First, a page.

It's a funny thing - the movie was called Star Wars (later "A New Hope," but to all right-thinking fans it will forever be just "Star Wars"), and yet there was a distinct lack of sizeable battles going on. A few Jawas get toasted, the Falcon blows up a wing of TIE Fighters, and the big finale is a kind of aerial bar fight between a couple of dozen guys at most. That's not what I call a battle. Hoth, now, that is what I call a battle.
Imperial forces are invading the Rebels' secret base on the ice planet Hoth! As Han Solo leaves for a mission on his tauntaun, snowtroopers attack with their heavy repeating blaster. It's up to the Rebel Alliance troopers to fight back with their missile-firing defense turret and trench with figure-flinging battle action.
This set's called "Echo Base," but it must be acknowledged, Echo Base was a wee bit bigger than this - it's more like an Echo Base Expansion Pack (at least it's not randomized), but that's no bad thing. Lego has favoured Hoth with several releases over the 10 years it's been giving Star Wars its best, and they can't all be giant boxes. This small set is a little vignette of the Battle of Hoth, a neat assortment of figures and set pieces on its own, or a decent addition to any previous Hoth sets you might already own.
The big claim to fame here is the first ever Lego tauntaun, a cute beastie just a fraction over 3" tall, with the standard Lego beast-of-burden notch in its back allowing a saddle piece to be plugged in.
The tauntaun's been redesigned a little, naturally enough to fit in with Lego's figure style, with the surfaces smoothed down, and several areas like the forelimbs, snout, and belly displaying distinct blocky corners rather than perfectly curved forms. The legs don't move, but the arms swivel at the shoulders, and since they're separate pieces the horns can also twirl around, if that's what you want. There's a soft bridle piece, sized to fit snugly in the grip of the rider's Lego hands, with the bit split in two for easy insertion into the tauntaun's open mouth. One odd oversight is that the set doesn't include spare grey bricks to fill in the back cavity if the saddle isn't used - not that you'd need an extensive collection to come up with the necessary pieces elsewhere, but Lego normally includes the extras with horses and so on, so it's odd that they didn't here. Oh, and you can't open up the belly, but that's more understandable given the design.
Besides their favourite mode of transport/winter bedding, the Rebels also get a trench and turret, connected by a flexible power cable. The trench is (obviously) actually a raised parapet,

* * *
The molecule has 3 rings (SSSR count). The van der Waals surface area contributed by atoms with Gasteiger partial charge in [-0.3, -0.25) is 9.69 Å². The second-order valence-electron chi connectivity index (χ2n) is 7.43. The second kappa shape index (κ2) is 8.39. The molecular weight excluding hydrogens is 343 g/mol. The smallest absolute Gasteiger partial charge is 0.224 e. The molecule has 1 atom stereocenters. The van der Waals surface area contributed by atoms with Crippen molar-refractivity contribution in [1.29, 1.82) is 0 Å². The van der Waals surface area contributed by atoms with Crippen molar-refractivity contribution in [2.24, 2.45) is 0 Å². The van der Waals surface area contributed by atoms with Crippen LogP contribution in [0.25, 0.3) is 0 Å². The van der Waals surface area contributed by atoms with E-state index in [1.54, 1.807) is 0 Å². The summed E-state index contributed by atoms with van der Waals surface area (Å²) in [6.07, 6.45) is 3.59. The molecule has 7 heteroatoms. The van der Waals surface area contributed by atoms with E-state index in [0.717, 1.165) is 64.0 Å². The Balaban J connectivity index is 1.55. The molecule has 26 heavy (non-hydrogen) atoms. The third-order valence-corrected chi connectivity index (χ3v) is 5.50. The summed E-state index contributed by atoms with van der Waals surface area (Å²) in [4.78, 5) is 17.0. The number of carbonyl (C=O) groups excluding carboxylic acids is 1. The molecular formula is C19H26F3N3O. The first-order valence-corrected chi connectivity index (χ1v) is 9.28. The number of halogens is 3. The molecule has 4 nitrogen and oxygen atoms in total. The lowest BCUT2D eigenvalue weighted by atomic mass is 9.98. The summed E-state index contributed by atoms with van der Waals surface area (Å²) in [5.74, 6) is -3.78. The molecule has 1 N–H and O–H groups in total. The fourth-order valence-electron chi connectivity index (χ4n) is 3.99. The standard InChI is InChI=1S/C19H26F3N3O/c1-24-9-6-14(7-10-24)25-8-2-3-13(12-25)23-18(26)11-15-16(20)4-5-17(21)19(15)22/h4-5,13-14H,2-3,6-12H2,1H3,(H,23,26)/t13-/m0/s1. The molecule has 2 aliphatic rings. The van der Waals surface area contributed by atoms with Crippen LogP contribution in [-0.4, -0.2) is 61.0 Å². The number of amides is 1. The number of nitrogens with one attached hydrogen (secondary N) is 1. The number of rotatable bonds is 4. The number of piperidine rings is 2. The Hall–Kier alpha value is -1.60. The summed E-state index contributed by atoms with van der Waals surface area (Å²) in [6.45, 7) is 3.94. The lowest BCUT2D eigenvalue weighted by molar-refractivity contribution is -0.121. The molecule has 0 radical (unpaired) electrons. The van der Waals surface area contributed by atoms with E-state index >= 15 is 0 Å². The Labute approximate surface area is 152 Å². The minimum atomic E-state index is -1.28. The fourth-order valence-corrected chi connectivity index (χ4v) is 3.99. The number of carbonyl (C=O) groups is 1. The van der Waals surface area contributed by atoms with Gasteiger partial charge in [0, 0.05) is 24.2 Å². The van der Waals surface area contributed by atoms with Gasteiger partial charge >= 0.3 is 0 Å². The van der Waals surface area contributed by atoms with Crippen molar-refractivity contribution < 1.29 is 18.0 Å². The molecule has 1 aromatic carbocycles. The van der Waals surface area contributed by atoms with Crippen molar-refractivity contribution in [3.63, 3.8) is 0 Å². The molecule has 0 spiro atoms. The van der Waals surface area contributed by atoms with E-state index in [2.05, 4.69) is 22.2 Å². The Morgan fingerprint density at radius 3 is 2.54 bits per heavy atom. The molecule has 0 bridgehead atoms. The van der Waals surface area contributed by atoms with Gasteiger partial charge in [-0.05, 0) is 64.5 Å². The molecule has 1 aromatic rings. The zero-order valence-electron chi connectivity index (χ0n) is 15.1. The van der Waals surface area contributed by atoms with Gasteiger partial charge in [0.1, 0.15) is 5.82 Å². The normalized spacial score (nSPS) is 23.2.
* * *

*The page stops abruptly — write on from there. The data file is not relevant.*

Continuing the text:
but let's pretend - it's built from various sloped white bricks that give it, in its blocky way, a plausible packed-snow look, and has room for two figures to stand inside. They do so with one foot on solid "ground", the other on a tilting platform which when pressed abruptly will, as the description says, fling the figures, or at least dislodge them dramatically. (Obviously it's to represent the trench being shot at; it's weird the way the description makes it sound like it's an inbuilt feature of the trench itself. Maybe they're like the self-detonating panels Starfleet likes to use for its bridge stations.) There's also an equipment locker on one side, which can be opened, or you can just assume it represents the turret's power unit or something.
Which brings us to the turret itself.
A previous set ("Hoth Base") included one of these too, but Lego's designers rarely seem to re-use instructions and take the afternoon off, so this is a different model - same height, but slimmer, and with a cylindrical "body" rather than octagonal. The body hinges open to allow a figure to be placed inside - I'd have thought the whole point of a turret like that was that you could operate it remotely from the nice safe trench - and besides the ornamental laser cannon, includes two flick missiles, which are fired via a simple twin rod arrangement built into the back. The hatch can also open, so if you've got a suicidal Lego Rebel he can go up there and make a target of himself.
The set includes three Rebels: Han Solo and two anonymous Rebel soldiers in winter gear. Han is sporting the usual blue jacket and brown trousers (the Hoth Base set included one of him too),
but also gets a special piece of headgear to represent the thick hood of his jacket, which also extends some way down his chest to make it all look like one piece of clothing. The Rebels are identical, and unlike Han's smirk they just have the usual Lego smiling face - their helmets feature a new visor design though, more angular than the kind used for previous Hoth troopers (which isn't a drawback when mixing them - with the Rebellion being, you know, a rebellion, it's entirely plausible to mix different kinds of gear; only the Empire can be bothered to go in for standardization). Both troopers carry blasters (one short, one long) and backpacks, while Han gets a pair of binoculars - his tauntaun saddle also carries a short blaster.
Up against them are a pair of snowtroopers,
identical to those seen in earlier sets - their main feature, structurally speaking, is their combined helmet and backpack, and since the facemask has open eye holes the heads inside are plain black rather than detailed. One trooper has a short blaster, while the other gets to wield the big heavy machine gun blaster, a small but well designed piece with a clear base providing support while three antennae pretend to be its legs, and a black cable (solid, not soft) connecting to a battery pack.
Overall it's not an especially impressive set, but at its price you wouldn't expect it to be - it's cheap and cheerful, easy to assemble and fun to play with, and a good addition to any Lego Star Wars collection.